LSL police chief’s book may head to TV
By: Michael R. Smith
Most cities have a police force but in Lake Saint Louis Force is the chief, he’s a bestselling novelist, and as a literary force his book may be headed for television.
Police Chief Mike Force and his assistant chief, Captain Chris DiGuiseppi, penned The Light Bringer, a novel published last year by Health Communication Inc.—the publishers of the inspirational Chicken Soup for the Soul books. Since the book published it has popped on and off local bestseller lists, spawned a charity to reward good works, and is being considered for a TV series.
“There’s a screenplay written,” Force said. The next step, he explained, is to find funding to produce pilot episodes, which would be used to sell potential TV programmers. Force and DiGuiseppi are not involved in the TV activities beyond writing the books, but the chief said that he’s heard “there will be networks interested.”
The Light Bringer is the first in a trilogy of suspense books. The second book, The Fallen, will be published by HCI in February 2013. The books draw from real-life police cases though names and some details have been obscured.
Force and DiGuiseppi have worked together for about 20 years. When they decided to write the book together, DiGuiseppi said it was never difficult working with the chief. He said because the two share common values and outlooks, “We’ve always been on the same page. There’s never been an impasse” on a topic.
The Light Bringer is a collection of stories — police cases — within a story as a police officer works through trying to make sense of 16 deaths. The apparent senselessness of the tragedies factors heavily into why the LSL officers wrote the book.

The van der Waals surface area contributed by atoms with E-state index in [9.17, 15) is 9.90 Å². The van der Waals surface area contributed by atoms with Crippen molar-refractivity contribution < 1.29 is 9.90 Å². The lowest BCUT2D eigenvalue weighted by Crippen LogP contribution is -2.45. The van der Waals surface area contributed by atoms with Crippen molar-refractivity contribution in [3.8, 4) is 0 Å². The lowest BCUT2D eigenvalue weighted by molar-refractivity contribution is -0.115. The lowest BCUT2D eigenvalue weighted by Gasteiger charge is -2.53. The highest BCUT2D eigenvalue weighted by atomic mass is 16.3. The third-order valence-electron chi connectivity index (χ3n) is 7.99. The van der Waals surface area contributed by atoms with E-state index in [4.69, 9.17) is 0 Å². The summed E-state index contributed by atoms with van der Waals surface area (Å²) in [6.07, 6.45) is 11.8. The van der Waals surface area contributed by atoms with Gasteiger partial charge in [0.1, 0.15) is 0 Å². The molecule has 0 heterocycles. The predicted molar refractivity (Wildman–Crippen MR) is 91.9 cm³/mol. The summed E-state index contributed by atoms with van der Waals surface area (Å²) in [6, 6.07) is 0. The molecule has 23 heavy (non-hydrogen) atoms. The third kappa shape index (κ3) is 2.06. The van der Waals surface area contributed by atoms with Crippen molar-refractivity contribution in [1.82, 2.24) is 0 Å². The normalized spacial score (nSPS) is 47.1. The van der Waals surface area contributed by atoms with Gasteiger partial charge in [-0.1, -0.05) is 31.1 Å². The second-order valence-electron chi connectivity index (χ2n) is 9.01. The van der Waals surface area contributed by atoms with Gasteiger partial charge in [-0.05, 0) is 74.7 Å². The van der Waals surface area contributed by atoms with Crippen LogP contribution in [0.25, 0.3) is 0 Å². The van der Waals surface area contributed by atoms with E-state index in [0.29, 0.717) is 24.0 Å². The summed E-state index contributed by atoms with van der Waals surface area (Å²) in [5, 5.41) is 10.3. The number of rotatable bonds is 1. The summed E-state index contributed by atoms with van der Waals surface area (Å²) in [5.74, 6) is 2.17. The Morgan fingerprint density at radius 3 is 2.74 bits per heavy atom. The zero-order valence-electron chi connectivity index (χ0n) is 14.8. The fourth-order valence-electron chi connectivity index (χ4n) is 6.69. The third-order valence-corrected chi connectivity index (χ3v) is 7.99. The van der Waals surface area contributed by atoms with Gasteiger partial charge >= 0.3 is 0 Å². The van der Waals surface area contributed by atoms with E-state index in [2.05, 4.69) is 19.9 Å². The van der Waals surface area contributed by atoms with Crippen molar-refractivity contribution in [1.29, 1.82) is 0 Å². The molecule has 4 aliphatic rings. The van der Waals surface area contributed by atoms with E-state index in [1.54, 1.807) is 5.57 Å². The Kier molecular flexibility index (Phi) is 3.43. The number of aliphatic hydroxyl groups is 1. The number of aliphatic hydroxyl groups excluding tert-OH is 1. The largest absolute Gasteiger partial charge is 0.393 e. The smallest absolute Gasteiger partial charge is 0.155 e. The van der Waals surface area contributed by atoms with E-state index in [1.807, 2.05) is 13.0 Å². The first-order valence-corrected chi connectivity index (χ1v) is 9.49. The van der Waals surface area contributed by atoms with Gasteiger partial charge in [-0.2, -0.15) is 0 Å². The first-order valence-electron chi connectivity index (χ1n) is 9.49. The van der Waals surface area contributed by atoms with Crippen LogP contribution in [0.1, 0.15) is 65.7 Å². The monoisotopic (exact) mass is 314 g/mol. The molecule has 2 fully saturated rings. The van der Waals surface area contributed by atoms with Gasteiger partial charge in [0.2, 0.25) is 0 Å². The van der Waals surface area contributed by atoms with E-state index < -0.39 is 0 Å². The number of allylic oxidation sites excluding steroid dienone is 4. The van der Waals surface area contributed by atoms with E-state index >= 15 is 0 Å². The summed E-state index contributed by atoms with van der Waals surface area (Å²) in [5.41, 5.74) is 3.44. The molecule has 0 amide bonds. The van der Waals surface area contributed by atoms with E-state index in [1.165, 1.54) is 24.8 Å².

Both officers are devout Catholics. Force said, “We all have a walk we’re going to have to take when we leave this life. (The book) gets people thinking about that.”
The other reason for the novel, Force said, is to help people move past tragedies — especially when they may have played a role. “We don’t forgive ourselves. We carry that as a burden. There’s a real need for hope. People need to know they’re going to be all right.”
He added that writing the book “was therapeutic to us.” Officers may say that they leave the tragedies of their jobs at the office but Force said, “that’s baloney.” He said officers are often very involved after tragedies yet still wish they could do more to help.
He said readers have contacted him afterwards to tell him how the book helped them forgive themselves and move on from a difficult period in their lives.
Hearing readers’ positive reactions to the book’s message made the officers want to do more, so this past summer they established a nonprofit — The Light Bringer Foundation. Its purpose is to “recognize and celebrate people doing good things,” Force said, because he believes society more often focuses on the bad in people.
Information on how to nominate individuals deserving the nonprofit’s recognition is on its Web site: www.tlbf-inc.com.